" Mibs Lizzy is asleep, and much better ' said Mr Bullfinch, " and will bo ablo to come home to morrow , hore is a half crown, Betty to bu\ you a now ribbon for our fair '
Botty dropped a curtsy, said »lie was very glad the dear child was better, wont on to her room, and was soon in bed , and hko all those who work hard, and have a cleai conscience, fell asleep in a minuto
Mr Bullfinoh ronched homo, nnswere 1 his wife and daughtor's anxious inquiries about Lizzy, and making somo excueo at its being so late, and about having a papor to prepare for tho next morning, proceeded to shut himself up in his office porlor, ho laid the papers down upon the table ¡ and boforo ho lookod at ono of them, he paused to recovor his nervo, and to think over what might bo tho consequences of tho act ho had committod , ho thus communed with
"He will, of course, miss tho papers, and knowing ho never lift the room, ho will seek to find out how thov disappearod, tho door will bo discov erod behind the bed , ho may, probubly soaroli tho room or make cautiouB inquiries ho will leam, probably, that I was in tho hou o, and in the room noxt his at tho tuno, und ho may even bo positivo I took them Still, what ever his thoughts are, ho duro not make thom public, for theso papors ho himself ovidenlly .tolo from Kilgen a i I um quite safe " And tho attorney rubbed lus hands, recovero 1 his norn» and drawing his ohair to tho table, took up what he knew to bo a will
" Ah '" ho toutmuod, " tin« ii etrango indeed, incomprehensible, this is tho will of Robert Steadman Shaw, Esq, of Kilgorran |" he laid it
down, and taking up another paper, taw it wat the marriage certificate of Robert Steadman Shaw and Elinor Jane Fitzhardmgj "and those," looking at tho othor papors, " are certifi- cates of bath of two children, a boy and a girl. Humph ' where is tho boy ? let me see, looking at the date, 1833, ho would, if alive, be now of age, the girl five or six years younger. All this is very mystonous."
Taking up tho will, the attornoy snuffed the candles, and commenced reading This did not occupy him half an hour, but it made him very thoughtful, taking all the papers and tying them togothor, ho locked them up in on iron safe , he Btood for a moment thinking, and thon muttered to himself, " Ses, it must bo, Mr. Shaw and his son Bhall succeed to the Kilgerran cstutes , but I must secure to myself ton thou- sand pounds out of tho propeity they will pos sess I would rather tho widow and child had it, but there aro two reasons why that cannot bo I must betray myself, and lot the world look at my act, state it how I may, they will say I committed a enmo , lu the nest place, I should not gain £10,000, oud £10,000 is a fortune I can nover othoiniso oxpoct to gain-Ce que première pas qui coûte." The attorney took thot first step and retired to bed, determined to wrong tho widow and orphan, and, " honcoforth, he was to know no more poaco, foi this was his iii st step
in crime "
Leaving tho shores of tho Emerald Isle and tho Shaws of Kilgerran to fight their battle of right againBt treachery and wrong, wo again turn our steps to tho troubled and death strewn land
of the Crimea
On the 17th Octobei tho siege of the strong- hold of the Czar began ni don n right earnest
By land and by sea Sebastopol wu9 att ickod at onto. Very early on that memorablo morning, Horny Fitzbording and hie forty volunteers pro ceeded on board tho-frigate, commanded by Captain P-, whero he was recoivcd by his friond, tho commandor, and all tho olhcors, with great kindness and marked attention.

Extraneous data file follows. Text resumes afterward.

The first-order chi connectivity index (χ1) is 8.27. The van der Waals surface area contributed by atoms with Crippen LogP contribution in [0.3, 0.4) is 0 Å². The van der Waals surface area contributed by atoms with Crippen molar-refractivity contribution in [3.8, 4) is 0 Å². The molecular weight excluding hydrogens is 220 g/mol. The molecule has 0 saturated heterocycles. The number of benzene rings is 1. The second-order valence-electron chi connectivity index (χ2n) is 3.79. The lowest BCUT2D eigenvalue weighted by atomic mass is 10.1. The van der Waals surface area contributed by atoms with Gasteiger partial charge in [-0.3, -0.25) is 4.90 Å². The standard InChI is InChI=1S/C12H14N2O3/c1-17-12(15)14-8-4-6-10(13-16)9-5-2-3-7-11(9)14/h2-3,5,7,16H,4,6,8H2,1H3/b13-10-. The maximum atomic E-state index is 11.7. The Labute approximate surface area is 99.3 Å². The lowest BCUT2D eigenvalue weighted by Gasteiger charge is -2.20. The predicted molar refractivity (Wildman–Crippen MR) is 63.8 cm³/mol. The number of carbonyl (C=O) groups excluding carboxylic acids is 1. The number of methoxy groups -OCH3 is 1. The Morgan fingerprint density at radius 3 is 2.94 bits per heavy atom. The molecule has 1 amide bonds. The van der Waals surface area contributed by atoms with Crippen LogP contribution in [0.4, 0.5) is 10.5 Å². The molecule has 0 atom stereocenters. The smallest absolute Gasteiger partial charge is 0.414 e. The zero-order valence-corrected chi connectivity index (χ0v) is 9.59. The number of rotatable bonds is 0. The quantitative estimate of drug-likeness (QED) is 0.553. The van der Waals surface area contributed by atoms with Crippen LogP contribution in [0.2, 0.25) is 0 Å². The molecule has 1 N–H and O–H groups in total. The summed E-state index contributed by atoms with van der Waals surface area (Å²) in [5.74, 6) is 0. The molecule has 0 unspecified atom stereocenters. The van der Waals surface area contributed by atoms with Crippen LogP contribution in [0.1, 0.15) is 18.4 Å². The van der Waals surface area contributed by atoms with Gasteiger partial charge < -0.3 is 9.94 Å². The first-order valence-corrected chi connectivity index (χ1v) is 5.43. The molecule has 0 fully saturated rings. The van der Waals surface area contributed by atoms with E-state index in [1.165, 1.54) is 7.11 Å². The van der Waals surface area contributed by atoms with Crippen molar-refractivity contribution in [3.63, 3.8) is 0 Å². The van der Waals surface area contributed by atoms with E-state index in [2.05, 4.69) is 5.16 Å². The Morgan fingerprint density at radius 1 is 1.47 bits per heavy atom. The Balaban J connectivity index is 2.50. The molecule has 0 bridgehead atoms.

" Como down into the cabin with mo, Honry,"
said Captain P-, who, having known him | from childhood, alwa)s aidresscd him bj his I Christian namo. " lhere is something that con ceruB you in those letters and papers recen ed from England tina morning , tho Rtiudeoi gun boat has just como to an anchor, she brought
tbo mails from Vurnu "
" Nothing of serious import, I hopo," ro marked Fitzhardiug, entering tho cabin with Captain P-^.
"No, faith," returnod tho commander " Somo people would call tho nowa glorious, but I know you better"
Taking up tho Morning Post of the 19th of Septomber, ho handed it to our hero, ea)ing, "at all events, lot mo bo tho first to wish that you may live many yoars to enjoy tho titlo that ib now yours, you aie non Loid Courtland "
" What '" cxclaimod our hero, m a tone of ro grot " Is his lordship indeed dead ? Though a distant relation, and only Beting him once, I sincerely regret such an event "
" I know you do, Henry," said Captain P
' Thoso are not moro words with you But read tho article, and thon como on deck, wo arc getting down all our top hamper, and Bhall pro sently tako down our cabins, so as to havo a
olear deck for action "
" ThuB speaking, Captain P- roturnod on
Our hero let his oyes rest on tho articlo in tho Post, willoh ran thus
" Wo greatly regret to auuounco tho sudden (loath, from disenso of tho hourt, of tho Right Honorablo Lord Courtland, of Courtlund Toner -a nobleman of highest descent and of a most kind and liberal disposition, and greatly loved and regrottod by his numerous dependants His lordship noici married His title, and the estato of Couitland lower, therefore descend to tbo noxt heir, Henry I1 dgar 1'itzharding, latoly a lieutenant in tho R N , nlroad) one of tho wealthiest private individuals m I'nglund Lieutenant litzhardmg highl) distinguished himself on set eral occasions »hilo strung Her Mujcst), but loft tho eon leo on attaining his tuent) first )cur Somo months ago ho pur chasod tho magnifitent )acht built for Loid B-, und, by this tuno, is with the fkot in the Crimea Thoso who know tho present Lord Courtlund declare that ho is sure to bl »berner har I lighting and hard knocks aro to oe found We uro rejoiced to hear of an old title falling to tho lot of ouo who is north) of tho highcot